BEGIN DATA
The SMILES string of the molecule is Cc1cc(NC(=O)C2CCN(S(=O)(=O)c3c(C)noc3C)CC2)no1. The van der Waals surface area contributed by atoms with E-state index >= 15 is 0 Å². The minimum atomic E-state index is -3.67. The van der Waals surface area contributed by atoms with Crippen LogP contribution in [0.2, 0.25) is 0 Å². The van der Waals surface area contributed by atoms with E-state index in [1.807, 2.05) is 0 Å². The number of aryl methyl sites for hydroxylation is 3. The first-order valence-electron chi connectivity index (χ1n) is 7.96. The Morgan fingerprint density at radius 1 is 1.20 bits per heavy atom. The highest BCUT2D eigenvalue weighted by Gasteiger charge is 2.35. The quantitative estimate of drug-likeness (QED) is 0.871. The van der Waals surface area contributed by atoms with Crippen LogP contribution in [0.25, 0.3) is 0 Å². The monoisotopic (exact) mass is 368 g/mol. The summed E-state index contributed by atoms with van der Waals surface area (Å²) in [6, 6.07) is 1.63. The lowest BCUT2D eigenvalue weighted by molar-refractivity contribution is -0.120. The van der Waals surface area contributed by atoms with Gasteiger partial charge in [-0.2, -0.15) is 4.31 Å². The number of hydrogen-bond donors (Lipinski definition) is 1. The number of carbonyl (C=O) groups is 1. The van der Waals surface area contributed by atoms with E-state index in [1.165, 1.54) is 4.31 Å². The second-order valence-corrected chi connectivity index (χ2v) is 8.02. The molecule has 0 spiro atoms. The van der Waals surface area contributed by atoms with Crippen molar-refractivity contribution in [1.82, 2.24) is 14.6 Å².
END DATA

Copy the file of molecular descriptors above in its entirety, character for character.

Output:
The SMILES string of the molecule is Cc1cc(NC(=O)C2CCN(S(=O)(=O)c3c(C)noc3C)CC2)no1. The van der Waals surface area contributed by atoms with E-state index >= 15 is 0 Å². The minimum atomic E-state index is -3.67. The van der Waals surface area contributed by atoms with Crippen LogP contribution in [0.2, 0.25) is 0 Å². The van der Waals surface area contributed by atoms with E-state index in [1.807, 2.05) is 0 Å². The number of aryl methyl sites for hydroxylation is 3. The first-order valence-electron chi connectivity index (χ1n) is 7.96. The Morgan fingerprint density at radius 1 is 1.20 bits per heavy atom. The highest BCUT2D eigenvalue weighted by Gasteiger charge is 2.35. The quantitative estimate of drug-likeness (QED) is 0.871. The van der Waals surface area contributed by atoms with Crippen LogP contribution in [0.25, 0.3) is 0 Å². The monoisotopic (exact) mass is 368 g/mol. The summed E-state index contributed by atoms with van der Waals surface area (Å²) in [6, 6.07) is 1.63. The lowest BCUT2D eigenvalue weighted by molar-refractivity contribution is -0.120. The van der Waals surface area contributed by atoms with Gasteiger partial charge in [-0.2, -0.15) is 4.31 Å². The number of hydrogen-bond donors (Lipinski definition) is 1. The number of carbonyl (C=O) groups is 1. The van der Waals surface area contributed by atoms with E-state index in [1.165, 1.54) is 4.31 Å². The second-order valence-corrected chi connectivity index (χ2v) is 8.02. The molecule has 0 spiro atoms. The van der Waals surface area contributed by atoms with Crippen molar-refractivity contribution in [1.82, 2.24) is 14.6 Å².